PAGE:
Fujifilm XF10 vs Olympus E-M1 II
The Fujifilm XF10 and the Olympus OM-D E-M1 Mark II are two digital cameras that were officially introduced, respectively, in July 2018 and September 2016. The XF10 is a fixed lens compact, while the E-M1 II is a mirrorless interchangeable lens camera. The cameras are based on an APS-C (XF10) and a Four Thirds (E-M1 II) sensor. The Fujifilm has a resolution of 24 megapixels, whereas the Olympus provides 20.2 MP. Read on to find out how these two cameras compare with respect to their body size, their sensors, their features, their input-output connections, and their reception by expert reviewers.
|Fujifilm XF10||Olympus E-M1 II|
|Fixed lens compact camera||Mirrorless system camera|
|28mm f/2.8-16||Micro Four Thirds lenses|
|24 MP, APS-C Sensor||20.2 MP, Four Thirds Sensor|
|4K/15p Video||4K/30p Video|
|ISO 200-12800 (100-51200)||ISO 200-25600|
|No viewfinder, LCD framing||Electronic viewfinder (2360k dots)|
|3.0" LCD, 1040k dots||3.0" LCD, 1037k dots|
|Fixed touchscreen||Swivel touchscreen|
|6 shutter flaps per second||18 shutter flaps per second|
|No shake reduction||In-body stabilization|
|Not weather sealed||Weathersealed body|
|330 shots per battery charge||440 shots per battery charge|
|113 x 64 x 41 mm, 279 g||134 x 91 x 67 mm, 574 g|
Body comparison: Fujifilm XF10 vs Olympus E-M1 II
The side-by-side display below illustrates the physical size and weight of the Fujifilm XF10 and the Olympus E-M1 II. The two cameras are presented according to their relative size. Three consecutive views from the front, the top, and the rear side are shown. All width, height and depth dimensions are rounded to the nearest millimeter. If you prefer, you can also use the toggle button to switch to a comparison in percentage terms (in this case, the camera on the left side – the XF10 – represents the basis for the calculations across all the size and weight measures).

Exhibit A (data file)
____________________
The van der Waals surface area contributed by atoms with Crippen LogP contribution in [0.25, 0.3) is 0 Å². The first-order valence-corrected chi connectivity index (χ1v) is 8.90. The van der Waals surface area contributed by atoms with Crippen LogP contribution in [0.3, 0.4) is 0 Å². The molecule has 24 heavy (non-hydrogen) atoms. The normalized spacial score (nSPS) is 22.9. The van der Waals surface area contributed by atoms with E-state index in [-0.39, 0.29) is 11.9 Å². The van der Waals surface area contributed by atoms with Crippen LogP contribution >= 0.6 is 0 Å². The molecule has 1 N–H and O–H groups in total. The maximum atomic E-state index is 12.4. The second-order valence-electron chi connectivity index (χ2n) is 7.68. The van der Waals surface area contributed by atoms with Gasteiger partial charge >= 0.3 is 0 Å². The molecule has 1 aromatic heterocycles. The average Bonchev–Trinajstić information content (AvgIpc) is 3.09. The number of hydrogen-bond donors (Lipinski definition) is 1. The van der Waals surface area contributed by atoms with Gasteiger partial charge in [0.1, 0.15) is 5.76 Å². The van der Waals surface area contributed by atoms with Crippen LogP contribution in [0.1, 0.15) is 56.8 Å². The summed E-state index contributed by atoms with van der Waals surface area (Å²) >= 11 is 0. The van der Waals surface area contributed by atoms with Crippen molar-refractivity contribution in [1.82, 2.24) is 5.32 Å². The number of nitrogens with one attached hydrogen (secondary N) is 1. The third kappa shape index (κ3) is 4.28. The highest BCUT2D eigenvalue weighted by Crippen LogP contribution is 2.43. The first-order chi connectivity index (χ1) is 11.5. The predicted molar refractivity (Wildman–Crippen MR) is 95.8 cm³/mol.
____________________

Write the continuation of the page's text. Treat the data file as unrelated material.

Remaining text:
If the front view area (width x height) of the cameras is taken as an aggregate measure of their size, the Olympus E-M1 II is considerably larger (69 percent) than the Fujifilm XF10. It is noteworthy in this context that the E-M1 II is splash and dust-proof, while the XF10 does not feature any corresponding weather-sealing.
The above size and weight comparisons are to some extent incomplete and possibly misleading, as the XF10 has a lens built in, whereas the E-M1 II is an interchangeable lens camera that requires a separate lens. Attaching the latter will add extra weight and bulk to the setup. You can compare the optics available for the E-M1 II and their specifications in the Micro Four Thirds Lens Catalog.
The table below summarizes the key physical specs of the two cameras alongside a broader set of comparators. If you want to switch the focus of the display and review another camera pair, just select a new right or left comparator from among the camera models in the table. Alternatively, you can also move across to the CAM-parator tool and choose from the broad selection of possible camera comparisons there.
|Fujifilm XF10»||4.4 in||2.5 in||1.6 in||9.8 oz||330||n||Jul 2018||499||Fujifilm XF10|
|Olympus E-M1 II«||5.3 in||3.6 in||2.6 in||20.2 oz||440||Y||Sep 2016||1,999||Olympus E-M1 II|
|Canon G9 X Mark II« »||3.9 in||2.3 in||1.2 in||7.3 oz||235||n||Jan 2017||529||Canon G9 X Mark II|
|Canon M100« »||4.3 in||2.6 in||1.4 in||10.7 oz||295||n||Aug 2017||499||Canon M100|
|Canon SX730« »||4.3 in||2.5 in||1.6 in||10.6 oz||250||n||Apr 2017||399||-||Canon SX730|
|Fujifilm X-T100« »||4.8 in||3.3 in||1.9 in||15.8 oz||430||n||May 2018||599||Fujifilm X-T100|
|Fujifilm X100F« »||5.0 in||3.0 in||2.0 in||16.5 oz||390||n||Jan 2017||1,299||Fujifilm X100F|
|Fujifilm X-E3« »||4.8 in||2.9 in||1.7 in||11.9 oz||350||n||Sep 2017||899||Fujifilm X-E3|